How Right-Wing Smears Against Occupy Exploit Victims of Rape in the Movement
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“On the morning of October 29, a woman participating in OWS was sexually assaulted at Liberty Plaza.” This was the opening of the November 4 statement released by the NYC survivors’ support team (an offshoot of Safer Spaces OWS) responding to a sexual assault that had become a lightning rod within the movement--and for its agenda-laden critics.
In November, those critics of Occupy included Mayor Michael Bloomberg, who used the assault to maneuver toward eviction. Now they include notorious right-wing smear operative Andrew Breitbart, who went on his already infamous “stop raping people!” and "you're filthy animals" rant directed at Occupy-affiliated progressives outside of CPAC and has caused a media firestorm as a result. He has acknowledged that his campaign is part of a smear effort to wreak vengeance on progressives who criticized racism within the Tea Party.
When Emily Crockett, the young woman who took the video, waded into the online discussion, this is what happened:
Why? Because I dared to suggest that the blame for rape lies with the rapists, not with the places where they live and sleep, and that smearing an entire movement for the actions of a few criminals who infiltrated an encampment is disingenuous and irresponsible.
Even though the encampments and occupations are almost all gone, the subject of OWS and rape has, thanks to Breitbart's campaign, become contentious once again, tossed back and forth most prominently between Breitbart, Keith Olbermann and Markos Moulitsas. The latter two, along with Emily Crockett, are being called “rape deniers” by Breitbart and his minions. Tommy Christopher at Mediaite aptly describes how the issue of women's safety in the movement has been turned into a football between prominent men, without much consideration of what women in the movement actually had to say during that first phase of Occupy.
So let’s set the record straight. I have been reporting extensively on the role of women and the Occupy movement since October, and here’s what I’ve found:
- First of all: assaults did occur at a number of the encampments, particularly those which grew exponentially in a short amount of time. It’s true that some of the perpetrators weren’t seasoned activists but showed up seeking shelter at the camps. However, in an “open-source movement,” it’s hard to distinguish between “true” occupiers and moochers; this was a challenge organizers faced.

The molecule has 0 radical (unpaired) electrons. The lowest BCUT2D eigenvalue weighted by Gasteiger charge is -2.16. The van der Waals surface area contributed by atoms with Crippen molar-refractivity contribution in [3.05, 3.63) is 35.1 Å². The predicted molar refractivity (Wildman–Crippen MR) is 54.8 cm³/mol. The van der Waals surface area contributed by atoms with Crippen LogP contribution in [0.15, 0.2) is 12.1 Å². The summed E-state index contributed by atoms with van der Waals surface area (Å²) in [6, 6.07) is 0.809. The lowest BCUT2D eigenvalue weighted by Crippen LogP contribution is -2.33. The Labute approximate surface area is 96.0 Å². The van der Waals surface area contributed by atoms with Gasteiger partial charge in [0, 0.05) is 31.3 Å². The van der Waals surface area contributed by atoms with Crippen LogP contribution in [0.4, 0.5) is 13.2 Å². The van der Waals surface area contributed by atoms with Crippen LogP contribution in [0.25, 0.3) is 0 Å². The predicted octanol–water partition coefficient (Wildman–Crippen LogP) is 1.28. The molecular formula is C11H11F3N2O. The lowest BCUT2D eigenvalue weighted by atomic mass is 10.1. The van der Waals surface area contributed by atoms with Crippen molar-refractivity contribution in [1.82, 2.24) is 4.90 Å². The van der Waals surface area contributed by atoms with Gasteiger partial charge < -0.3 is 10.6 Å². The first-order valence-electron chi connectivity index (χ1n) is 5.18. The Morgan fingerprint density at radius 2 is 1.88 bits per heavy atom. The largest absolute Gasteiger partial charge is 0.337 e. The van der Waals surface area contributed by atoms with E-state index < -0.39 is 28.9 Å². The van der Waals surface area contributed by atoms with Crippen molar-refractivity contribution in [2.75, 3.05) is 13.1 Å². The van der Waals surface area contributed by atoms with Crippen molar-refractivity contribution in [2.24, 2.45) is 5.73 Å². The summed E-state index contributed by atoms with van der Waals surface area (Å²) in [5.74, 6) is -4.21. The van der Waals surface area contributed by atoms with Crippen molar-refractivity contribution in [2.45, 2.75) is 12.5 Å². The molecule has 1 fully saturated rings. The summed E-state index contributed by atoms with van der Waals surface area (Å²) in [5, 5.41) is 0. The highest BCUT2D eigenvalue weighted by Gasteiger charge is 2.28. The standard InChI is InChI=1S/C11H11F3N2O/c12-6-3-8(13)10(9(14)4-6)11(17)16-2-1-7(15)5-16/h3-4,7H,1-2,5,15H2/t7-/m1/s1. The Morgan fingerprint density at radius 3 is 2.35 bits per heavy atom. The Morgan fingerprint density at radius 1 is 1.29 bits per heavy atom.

- Second of all, there was a gargantuan effort from within the movementto combat the problem, ranging from creating designated safe spaces to internal security checks to involving law enforcement when victims requested it.
- Thirdly, to smear the entire movement (or any group at all) based on sexual assaults misunderstands the rape epidemic in our culture. We live in a patriarchy in which no space is ever really safe from sexual assault. Many activists understand this in a way that neither law enforcement nor male pundits seem to.
“Although we all believe we are ‘like-minded' individuals, activists must be prepared to face ignorance and rape culture, and do everything they can to combat it within the movement,” Sarah Armitt, a Brooklyn resident and OWS activist, told me a week before the Zuccotti eviction. “When activists enter a movement, they should be aware that they will still have to deal with the same issues they face externally. It's not all unicorns and rainbows. Education and awareness are key.”
Women in the movement face a double-bind: they have to contend with misogyny and assault on the ground, and outsiders like Breitbart and Bloomberg exploiting these incidents to tarnish a movement that they have more claim to then a handful of perpetrators. Some have had to step back from OWS because of these pressures, while others have re-upped their efforts at combining feminism with Occupy.
Two weeks before the eviction, NYC Mayor Mike Bloomberg had directly called out sexual assaults in Zuccotti Park as a reason to distrust the Occupy movement--and even as ammunition to disband the camp. He claimed that activists were discouraging victims from reporting their assaults, hinting that there is a “no snitching” code in place because reporting rapes might hurt the movement.
Thus, the statement from the survivors’ support team, which, in part, explained what actually happened: